Controlling Introductions of Nonindigenous Species by Ships' Ballast Water (1996)
Table of Contents
Committee on Ships'Ballast Operations, National Research Council
The European zebra mussel in the Great Lakes, a toxic Japanese dinoflagellate transferred to Australia--such biologically and economically harmful stowaways have made it imperative to achieve better management of ballast water in ocean-going vessels. Stemming the Tide examines the introduction of nonindigenous species through ballast water discharge. Ballast is any solid or liquid that is taken aboard ship to achieve more controlled and safer operation. This expert volume
Assesses current national and international approaches to the problem and makes recommendations for U.S. government agencies, the U.S. maritime industry, and the member states of the International Maritime Organization.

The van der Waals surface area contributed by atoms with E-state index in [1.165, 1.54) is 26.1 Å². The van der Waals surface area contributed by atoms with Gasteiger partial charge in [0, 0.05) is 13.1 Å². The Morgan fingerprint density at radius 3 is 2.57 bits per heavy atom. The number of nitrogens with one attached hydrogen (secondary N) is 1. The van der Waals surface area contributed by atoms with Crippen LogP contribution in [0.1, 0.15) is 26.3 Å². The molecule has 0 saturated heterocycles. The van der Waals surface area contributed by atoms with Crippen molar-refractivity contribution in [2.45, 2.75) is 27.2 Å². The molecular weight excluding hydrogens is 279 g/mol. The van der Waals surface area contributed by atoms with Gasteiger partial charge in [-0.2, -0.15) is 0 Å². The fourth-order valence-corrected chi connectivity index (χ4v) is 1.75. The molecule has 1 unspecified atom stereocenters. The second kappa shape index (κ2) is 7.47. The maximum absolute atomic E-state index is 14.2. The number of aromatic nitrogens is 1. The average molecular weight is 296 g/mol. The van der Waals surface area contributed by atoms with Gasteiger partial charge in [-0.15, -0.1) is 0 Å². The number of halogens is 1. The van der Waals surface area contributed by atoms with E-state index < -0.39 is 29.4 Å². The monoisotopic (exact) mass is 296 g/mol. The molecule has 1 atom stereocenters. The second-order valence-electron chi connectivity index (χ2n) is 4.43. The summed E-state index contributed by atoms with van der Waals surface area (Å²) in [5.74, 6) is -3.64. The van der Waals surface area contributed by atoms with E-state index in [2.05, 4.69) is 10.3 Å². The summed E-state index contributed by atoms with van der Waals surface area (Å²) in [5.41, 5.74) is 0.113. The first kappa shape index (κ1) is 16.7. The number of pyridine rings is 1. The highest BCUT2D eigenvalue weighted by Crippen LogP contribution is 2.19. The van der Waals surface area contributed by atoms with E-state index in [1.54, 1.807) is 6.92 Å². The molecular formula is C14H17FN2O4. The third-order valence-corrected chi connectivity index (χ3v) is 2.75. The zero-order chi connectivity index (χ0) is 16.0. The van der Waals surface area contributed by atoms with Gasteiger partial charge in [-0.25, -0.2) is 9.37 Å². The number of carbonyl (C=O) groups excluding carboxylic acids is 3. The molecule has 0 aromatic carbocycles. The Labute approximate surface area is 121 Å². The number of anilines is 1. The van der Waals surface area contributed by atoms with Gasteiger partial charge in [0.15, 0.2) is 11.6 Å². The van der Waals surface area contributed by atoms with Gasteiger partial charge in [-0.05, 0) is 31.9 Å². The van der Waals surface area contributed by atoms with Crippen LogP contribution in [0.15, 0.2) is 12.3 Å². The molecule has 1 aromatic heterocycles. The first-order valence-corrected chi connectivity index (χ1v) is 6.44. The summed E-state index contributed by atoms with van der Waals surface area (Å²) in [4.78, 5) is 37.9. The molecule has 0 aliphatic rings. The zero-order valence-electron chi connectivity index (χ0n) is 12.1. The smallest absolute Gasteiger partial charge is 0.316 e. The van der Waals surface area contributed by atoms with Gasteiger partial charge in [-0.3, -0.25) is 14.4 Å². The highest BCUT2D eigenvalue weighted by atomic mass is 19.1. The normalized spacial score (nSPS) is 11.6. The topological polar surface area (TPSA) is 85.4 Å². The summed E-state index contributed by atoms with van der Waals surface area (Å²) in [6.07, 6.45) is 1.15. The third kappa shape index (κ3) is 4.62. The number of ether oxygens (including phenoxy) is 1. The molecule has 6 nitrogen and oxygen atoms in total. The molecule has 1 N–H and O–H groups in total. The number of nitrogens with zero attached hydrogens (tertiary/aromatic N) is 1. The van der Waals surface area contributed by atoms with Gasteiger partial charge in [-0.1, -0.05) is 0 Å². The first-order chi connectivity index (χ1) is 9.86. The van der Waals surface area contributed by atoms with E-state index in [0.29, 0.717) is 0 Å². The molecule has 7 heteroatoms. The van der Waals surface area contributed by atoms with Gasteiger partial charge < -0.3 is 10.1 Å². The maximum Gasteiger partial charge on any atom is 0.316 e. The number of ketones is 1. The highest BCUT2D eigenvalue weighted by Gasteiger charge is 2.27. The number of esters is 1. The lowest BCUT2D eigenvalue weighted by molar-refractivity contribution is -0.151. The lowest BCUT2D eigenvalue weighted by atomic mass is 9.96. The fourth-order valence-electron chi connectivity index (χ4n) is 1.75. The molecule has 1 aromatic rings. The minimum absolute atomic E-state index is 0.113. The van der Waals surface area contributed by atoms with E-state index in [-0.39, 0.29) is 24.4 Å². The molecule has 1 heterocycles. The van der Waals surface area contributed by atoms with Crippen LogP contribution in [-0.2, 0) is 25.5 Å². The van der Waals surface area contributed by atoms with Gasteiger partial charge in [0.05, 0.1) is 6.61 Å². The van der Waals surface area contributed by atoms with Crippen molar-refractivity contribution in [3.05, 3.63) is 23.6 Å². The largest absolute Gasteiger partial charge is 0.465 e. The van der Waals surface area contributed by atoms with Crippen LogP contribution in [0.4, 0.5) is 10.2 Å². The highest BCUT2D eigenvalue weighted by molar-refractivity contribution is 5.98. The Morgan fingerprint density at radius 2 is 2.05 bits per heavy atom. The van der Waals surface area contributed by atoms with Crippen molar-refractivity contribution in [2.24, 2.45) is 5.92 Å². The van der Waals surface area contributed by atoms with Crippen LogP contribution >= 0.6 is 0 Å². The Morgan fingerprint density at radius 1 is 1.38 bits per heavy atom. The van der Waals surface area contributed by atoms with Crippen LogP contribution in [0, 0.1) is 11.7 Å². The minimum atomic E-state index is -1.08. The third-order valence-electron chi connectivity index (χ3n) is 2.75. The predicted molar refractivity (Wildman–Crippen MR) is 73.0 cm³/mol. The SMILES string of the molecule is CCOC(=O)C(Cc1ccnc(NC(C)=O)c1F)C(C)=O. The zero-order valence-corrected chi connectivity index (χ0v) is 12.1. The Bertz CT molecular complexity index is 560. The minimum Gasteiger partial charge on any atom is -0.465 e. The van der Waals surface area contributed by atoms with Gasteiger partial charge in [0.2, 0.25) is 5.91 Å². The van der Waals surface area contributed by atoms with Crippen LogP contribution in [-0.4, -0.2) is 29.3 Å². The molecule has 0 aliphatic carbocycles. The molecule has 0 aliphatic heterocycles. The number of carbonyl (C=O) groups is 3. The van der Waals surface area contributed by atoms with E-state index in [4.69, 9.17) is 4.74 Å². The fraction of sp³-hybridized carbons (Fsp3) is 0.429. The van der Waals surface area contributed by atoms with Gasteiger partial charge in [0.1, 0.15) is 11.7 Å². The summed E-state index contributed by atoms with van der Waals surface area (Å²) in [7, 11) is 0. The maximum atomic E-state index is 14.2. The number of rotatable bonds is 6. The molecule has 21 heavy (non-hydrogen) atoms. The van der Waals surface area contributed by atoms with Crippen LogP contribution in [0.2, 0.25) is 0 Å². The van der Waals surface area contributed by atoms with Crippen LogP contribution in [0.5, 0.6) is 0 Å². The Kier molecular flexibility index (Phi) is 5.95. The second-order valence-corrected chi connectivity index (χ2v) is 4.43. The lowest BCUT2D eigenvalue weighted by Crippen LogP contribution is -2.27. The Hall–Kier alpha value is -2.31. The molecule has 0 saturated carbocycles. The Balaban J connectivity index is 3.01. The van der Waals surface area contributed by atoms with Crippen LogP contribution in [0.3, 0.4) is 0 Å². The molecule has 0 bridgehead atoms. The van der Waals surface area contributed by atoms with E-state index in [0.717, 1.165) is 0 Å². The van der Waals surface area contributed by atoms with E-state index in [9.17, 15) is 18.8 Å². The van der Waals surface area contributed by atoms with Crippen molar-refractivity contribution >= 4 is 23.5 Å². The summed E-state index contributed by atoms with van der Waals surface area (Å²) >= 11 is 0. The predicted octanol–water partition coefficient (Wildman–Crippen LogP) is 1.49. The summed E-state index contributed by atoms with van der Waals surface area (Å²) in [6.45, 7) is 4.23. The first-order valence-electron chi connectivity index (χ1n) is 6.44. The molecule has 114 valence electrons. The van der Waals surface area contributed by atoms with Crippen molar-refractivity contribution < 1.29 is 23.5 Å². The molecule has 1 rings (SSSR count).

Appraises technologies for controlling the transfer of organisms--biocides, filtration, heat treatment, and others --with a view toward developing the most promising methods for shipboard demonstration.
Evaluates methods for monitoring the effectiveness of ballast water management in removing unwanted organisms. The book addresses the constraints inherent in ballast water management, notably shipboard ballast treatment and monitoring. Also, the committee outlines efforts to set an acceptable level of risk for species introduction using the techniques of risk analysis.
Stemming the Tide will be important to all stakeholders in the issue of unwanted species introduction through ballast discharge: policymakers, port authorities, shippers, ship operators, suppliers to the maritime industry, marine biologists, marine engineers, and environmentalists.
National Research Council. Stemming the Tide: Controlling Introductions of Nonindigenous Species by Ships' Ballast Water. Washington, DC: The National Academies Press, 1996.